Location: Manchester, United Kingdom
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Salary: Competitive
Location: Winter Haven, FL, United States
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Salary: Competitive
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Salary: Competitive
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Location: Washington, DC, United States



 
 
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NEWS
Cincinnati Zoo set to reopen former home of Harambe after US$12m expansion
POSTED 22 May 2017 . BY Tom Anstey
Cincinnati Zoo is set to reopen its revamped Gorilla World exhibit early next month, just over a year after the controversial killing of inhabitant Harambe.

The first of a two-phase expansion, the new US$12m (€10.7m, £9.2m) gorilla habitat was announced in September 2015 before Harambe’s death on 28 May 2016.

Phase one of the development includes improved landscaping and more space in the outdoor habitat, with an energy-efficient stream and waterfall. The first phase also includes modernised living areas for the gorillas and a new behind-the-scenes configuration that provides them with spatial variety and easy options to move past one another.

Phase two, expected to be completed by the third quarter, will feature a large indoor space around the same size as the existing outdoor area. The new indoor area space will help the zoo in areas such as husbandry and improved care, also allowing it to show gorillas every day of the year as previously that was impossible due to the cold winter climate.

“We launched a fundraising campaign to expand Gorilla World in 2015 and have come a long way since we broke ground on the project last fall,” said Thane Maynard, Cincinnati Zoo director. “We’re on track to complete the new indoor environment this fall and excited to get the gorillas outside in a few weeks.”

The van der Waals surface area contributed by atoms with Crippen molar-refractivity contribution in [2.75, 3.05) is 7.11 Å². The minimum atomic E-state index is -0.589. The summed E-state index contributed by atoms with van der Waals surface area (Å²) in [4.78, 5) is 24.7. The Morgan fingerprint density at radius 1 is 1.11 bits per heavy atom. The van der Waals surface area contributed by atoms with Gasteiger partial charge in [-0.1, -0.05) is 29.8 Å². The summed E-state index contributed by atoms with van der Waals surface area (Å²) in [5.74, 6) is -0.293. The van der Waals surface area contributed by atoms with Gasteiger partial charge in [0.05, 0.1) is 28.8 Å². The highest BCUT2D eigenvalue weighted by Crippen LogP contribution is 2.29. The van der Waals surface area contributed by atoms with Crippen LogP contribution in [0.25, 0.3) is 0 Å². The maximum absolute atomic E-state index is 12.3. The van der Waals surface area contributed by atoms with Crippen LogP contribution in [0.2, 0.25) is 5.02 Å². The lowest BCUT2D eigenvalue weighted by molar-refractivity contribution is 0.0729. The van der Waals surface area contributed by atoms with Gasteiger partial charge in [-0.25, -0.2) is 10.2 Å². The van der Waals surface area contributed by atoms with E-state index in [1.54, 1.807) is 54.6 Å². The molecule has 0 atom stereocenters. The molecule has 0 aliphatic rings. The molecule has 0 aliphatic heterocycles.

Harambe is undoubtedly the zoo’s most famous resident, after the gorilla was shot and killed to protect a young boy who fell into his enclosure.

The endangered primate’s death was met with international outrage, Harambe later becoming an online sensation in the form of an internet meme. His death still hangs over the zoo today, with its social media posts almost without fail including mentions of Harambe no matter the situation. At one point the aggressive and abusive messages led the zoo to shut down its social media. When reactivated, it immediately received a barrage of Harambe messages from its followers.

Last October the zoo completed work on increasing the safety of its Gorilla World, making the wall overlooking the enclosure 42 inches high – six inches taller than the previous wall – also including a mesh fence from top to bottom to prevent small children from crawling through. The barrier had been active for 38 years without incident, opening in 1978 and being unique at the time for being the world’s first barless outdoor gorilla exhibit.
RELATED STORIES
We must put Harambe incident 'to rest', says Cincinnati Zoo director


Cincinnati Zoo has said that while interest in Harambe remains high, it must close the book on the incident, which saw the gorilla shot and killed to protect a three-year-old who fell into its exhibit.
Cincinnati Zoo faces social media firestorm over gorilla shooting


Cincinnati Zoo officials have found themselves under immense public pressure following the shooting of an endangered 400lb (181kg) gorilla after a young boy fell into its enclosure.
Cincinnati Zoo secures final funding for US$34m Africa masterplan


After a near two-decade delay, Cincinnati Zoo’s US$34m (€30m, £22m) Africa exhibit will enter its final phase of development after meeting a US$7.3m (€6.4m, £4.7m) target to build a new state-of-the-art hippo exhibit.
Cincinnati Zoo plans US$12m expansion of gorilla exhibit


The Cincinnati Zoo and Botanical Gardens has announced plans to build a US$12m (€10.8m, £7.9m) expansion of its gorilla habitat.
 


ADVERTISE . CONTACT US

Leisure Media, Portmill House, Portmill Lane,
Hitchin, Hertfordshire SG5 1DJ Tel: +44 (0)1462 431385

©Cybertrek 2018

ABOUT LEISURE MEDIA